A controversial Honduran Army raid on a refugee camp last week has become a growing headache for the powerful armed forces here and for their U.S. government allies.

One human rights worker charged today that one man was killed, an infant was kicked to death and at least 50 people were seriously hurt in Thursday's raid at a complex of six refugee camps at Colomoncagua, 60 miles southwest of here on the border with El Salvador.

The charges by Jann Sweenie, 29, of the East Bay Sanctuary Covenant of Berkeley, Calif., a church group, echoed those made Friday by three Roman Catholic church officials from the border region but were more detailed.

Sweenie also said she and another human rights worker and several refugees saw a tall, blond soldier who appeared to be an American among the Honduran troops. U.S. Embassy spokesmen denied that any American took part in the raid.

The Office of the United Nations High Commissioner for Refugees (UNHCR) confirmed yesterday at its Geneva headquarters that two people, including an infant, were dead and 28 wounded, and said it "regrets very much" that the raid occurred. An official from Geneva arrived here yesterday for a follow-up investigation.

The incident was termed the most violent at the refugee camps in Honduras, which have filled to capacity during the past three years as a result of guerrilla wars in El Salvador and Nicaragua.

U.S. officials here have called the camps on the Salvadoran border "basically R and R rest and recreation facilities for the guerrillas." They endorsed the Honduran armed forces' version of events but said privately that the episode could have been handled better.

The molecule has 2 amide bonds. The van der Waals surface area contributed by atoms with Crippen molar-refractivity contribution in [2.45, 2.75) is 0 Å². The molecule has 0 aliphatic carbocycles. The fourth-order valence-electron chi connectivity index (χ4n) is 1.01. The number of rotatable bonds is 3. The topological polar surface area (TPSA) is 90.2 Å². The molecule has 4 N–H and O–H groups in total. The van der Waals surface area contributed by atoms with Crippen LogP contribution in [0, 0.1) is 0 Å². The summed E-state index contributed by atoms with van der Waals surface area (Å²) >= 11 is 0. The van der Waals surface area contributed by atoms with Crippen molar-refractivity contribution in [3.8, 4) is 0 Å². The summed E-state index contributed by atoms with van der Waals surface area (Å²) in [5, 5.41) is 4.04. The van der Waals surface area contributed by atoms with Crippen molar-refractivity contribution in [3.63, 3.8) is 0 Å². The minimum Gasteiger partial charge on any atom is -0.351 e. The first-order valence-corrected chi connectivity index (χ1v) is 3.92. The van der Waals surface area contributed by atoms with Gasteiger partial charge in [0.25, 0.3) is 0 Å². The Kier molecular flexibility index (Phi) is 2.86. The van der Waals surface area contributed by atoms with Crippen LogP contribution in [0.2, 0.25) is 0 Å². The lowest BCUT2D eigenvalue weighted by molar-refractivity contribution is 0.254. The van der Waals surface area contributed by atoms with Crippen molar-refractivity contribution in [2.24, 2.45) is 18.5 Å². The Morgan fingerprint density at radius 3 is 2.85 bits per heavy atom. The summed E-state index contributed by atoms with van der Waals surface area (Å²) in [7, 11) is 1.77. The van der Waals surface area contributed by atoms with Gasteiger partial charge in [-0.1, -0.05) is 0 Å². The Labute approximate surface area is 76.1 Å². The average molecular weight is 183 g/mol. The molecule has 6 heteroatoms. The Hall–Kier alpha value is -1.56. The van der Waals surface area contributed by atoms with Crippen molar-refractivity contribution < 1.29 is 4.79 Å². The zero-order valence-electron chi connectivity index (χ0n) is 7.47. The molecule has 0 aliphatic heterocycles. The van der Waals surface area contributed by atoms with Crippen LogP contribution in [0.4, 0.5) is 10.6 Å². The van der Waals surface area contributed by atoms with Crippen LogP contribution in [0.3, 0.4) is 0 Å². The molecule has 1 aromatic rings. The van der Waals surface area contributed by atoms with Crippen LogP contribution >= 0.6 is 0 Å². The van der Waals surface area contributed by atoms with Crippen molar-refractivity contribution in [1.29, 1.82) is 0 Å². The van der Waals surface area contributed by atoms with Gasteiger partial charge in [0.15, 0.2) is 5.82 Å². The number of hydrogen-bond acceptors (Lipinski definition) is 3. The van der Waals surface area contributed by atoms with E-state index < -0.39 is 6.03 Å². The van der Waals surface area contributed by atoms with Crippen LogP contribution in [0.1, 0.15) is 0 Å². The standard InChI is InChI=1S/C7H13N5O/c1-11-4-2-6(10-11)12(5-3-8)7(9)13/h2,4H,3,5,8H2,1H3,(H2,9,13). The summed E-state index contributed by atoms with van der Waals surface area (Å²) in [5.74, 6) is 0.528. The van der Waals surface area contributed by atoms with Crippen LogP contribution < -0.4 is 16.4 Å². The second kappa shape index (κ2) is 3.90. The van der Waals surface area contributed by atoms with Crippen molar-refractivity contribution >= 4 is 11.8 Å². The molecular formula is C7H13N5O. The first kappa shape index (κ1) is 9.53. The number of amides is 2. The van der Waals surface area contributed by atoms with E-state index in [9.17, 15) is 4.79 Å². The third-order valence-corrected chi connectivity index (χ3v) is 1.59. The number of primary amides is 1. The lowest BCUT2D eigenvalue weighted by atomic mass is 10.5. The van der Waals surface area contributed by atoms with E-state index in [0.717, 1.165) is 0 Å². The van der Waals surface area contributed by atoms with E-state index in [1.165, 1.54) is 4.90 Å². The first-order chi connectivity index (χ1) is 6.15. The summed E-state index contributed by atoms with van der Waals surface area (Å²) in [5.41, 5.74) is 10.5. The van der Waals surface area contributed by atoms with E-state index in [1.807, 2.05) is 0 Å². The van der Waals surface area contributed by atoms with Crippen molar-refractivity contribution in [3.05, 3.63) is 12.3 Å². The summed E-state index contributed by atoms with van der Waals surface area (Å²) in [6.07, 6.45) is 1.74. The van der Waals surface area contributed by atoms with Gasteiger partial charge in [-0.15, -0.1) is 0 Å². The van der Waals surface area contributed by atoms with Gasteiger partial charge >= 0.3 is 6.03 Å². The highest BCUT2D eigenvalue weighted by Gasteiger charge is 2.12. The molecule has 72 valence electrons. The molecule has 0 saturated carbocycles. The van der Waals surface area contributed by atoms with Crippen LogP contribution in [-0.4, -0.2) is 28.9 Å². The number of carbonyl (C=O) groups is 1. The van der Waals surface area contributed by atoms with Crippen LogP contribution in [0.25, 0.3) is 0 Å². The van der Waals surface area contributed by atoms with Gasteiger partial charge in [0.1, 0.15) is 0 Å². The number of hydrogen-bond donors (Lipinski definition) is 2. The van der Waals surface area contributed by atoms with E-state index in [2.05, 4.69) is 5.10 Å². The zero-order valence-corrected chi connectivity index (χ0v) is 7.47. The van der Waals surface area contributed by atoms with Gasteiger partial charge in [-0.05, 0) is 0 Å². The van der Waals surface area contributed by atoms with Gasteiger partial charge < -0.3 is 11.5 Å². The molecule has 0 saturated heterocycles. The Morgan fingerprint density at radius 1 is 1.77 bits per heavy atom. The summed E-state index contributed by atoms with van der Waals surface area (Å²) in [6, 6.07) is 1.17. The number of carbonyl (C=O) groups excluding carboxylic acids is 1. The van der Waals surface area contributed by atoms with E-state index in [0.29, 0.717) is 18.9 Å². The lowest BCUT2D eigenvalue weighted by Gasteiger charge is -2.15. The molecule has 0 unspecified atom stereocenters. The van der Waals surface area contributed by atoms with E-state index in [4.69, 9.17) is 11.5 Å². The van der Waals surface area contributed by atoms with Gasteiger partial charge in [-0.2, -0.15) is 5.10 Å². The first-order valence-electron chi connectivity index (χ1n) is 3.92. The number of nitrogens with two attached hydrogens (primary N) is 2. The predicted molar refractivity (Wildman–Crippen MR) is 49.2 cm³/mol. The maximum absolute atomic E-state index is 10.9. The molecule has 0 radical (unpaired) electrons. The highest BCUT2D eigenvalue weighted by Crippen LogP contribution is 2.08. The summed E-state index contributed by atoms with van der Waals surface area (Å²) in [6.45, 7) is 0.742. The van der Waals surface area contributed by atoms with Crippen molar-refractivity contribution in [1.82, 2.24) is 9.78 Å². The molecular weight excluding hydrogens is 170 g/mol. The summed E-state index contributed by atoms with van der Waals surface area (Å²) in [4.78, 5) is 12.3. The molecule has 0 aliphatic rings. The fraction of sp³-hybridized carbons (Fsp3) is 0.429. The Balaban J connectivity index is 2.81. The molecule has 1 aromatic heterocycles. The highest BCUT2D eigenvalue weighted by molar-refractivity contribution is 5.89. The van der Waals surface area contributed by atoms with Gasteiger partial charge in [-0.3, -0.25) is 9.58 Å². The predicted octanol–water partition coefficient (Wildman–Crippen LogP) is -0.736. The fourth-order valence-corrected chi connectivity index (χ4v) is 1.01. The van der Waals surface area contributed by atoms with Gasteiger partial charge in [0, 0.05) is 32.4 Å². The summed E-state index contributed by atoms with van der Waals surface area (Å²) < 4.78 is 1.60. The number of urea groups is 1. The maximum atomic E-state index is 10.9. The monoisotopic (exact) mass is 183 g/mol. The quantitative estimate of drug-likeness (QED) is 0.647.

The Honduran armed forces, in an official statement Friday, confirmed they had killed one man and arrested 10 but said only a few were injured during "an inspection" of the camp. More than 9,000 refugees have been living in the Colomoncagua camps since they opened in 1981-82.

The statement said the dead man was a suspected Salvadoran leftist guerrilla who had tried to grab a soldier's gun. It said the raid had followed the Aug. 27 capture of another guerrilla near Colomoncagua, who told them that a group of insurgents had crossed the Salvadoran border 1 1/2 miles away to rest at the camp. The armed forces statement said the UNHCR had been told about the pending "inspection."

Sweenie said it was "completely false" that the UNHCR had been informed, and she said the refugees denied that a refugee's violence had sparked the shooting. She said the refugee killed and those taken prisoner all "had identity cards issued by the Honduran government and the UNHCR, recognizing their status in Honduras as refugees."

"Any statement implying that this was an operation against guerrillas is false," she said.

Sweenie, a teacher, said a Honduran UNHCR representative had been kicked and threatened when he tried to halt the violence. Other human rights observers said the official had suffered "some slight physical abuse." Sweenie and the other human rights sources asked that no names be used in order to avoid what they said would be retaliation against the refugees.

Sweenie said she was one of nine international human rights volunteer workers in the area of the camps at the time of the raid but that only one had actually witnessed the attack from inside. That person was unavailable for comment.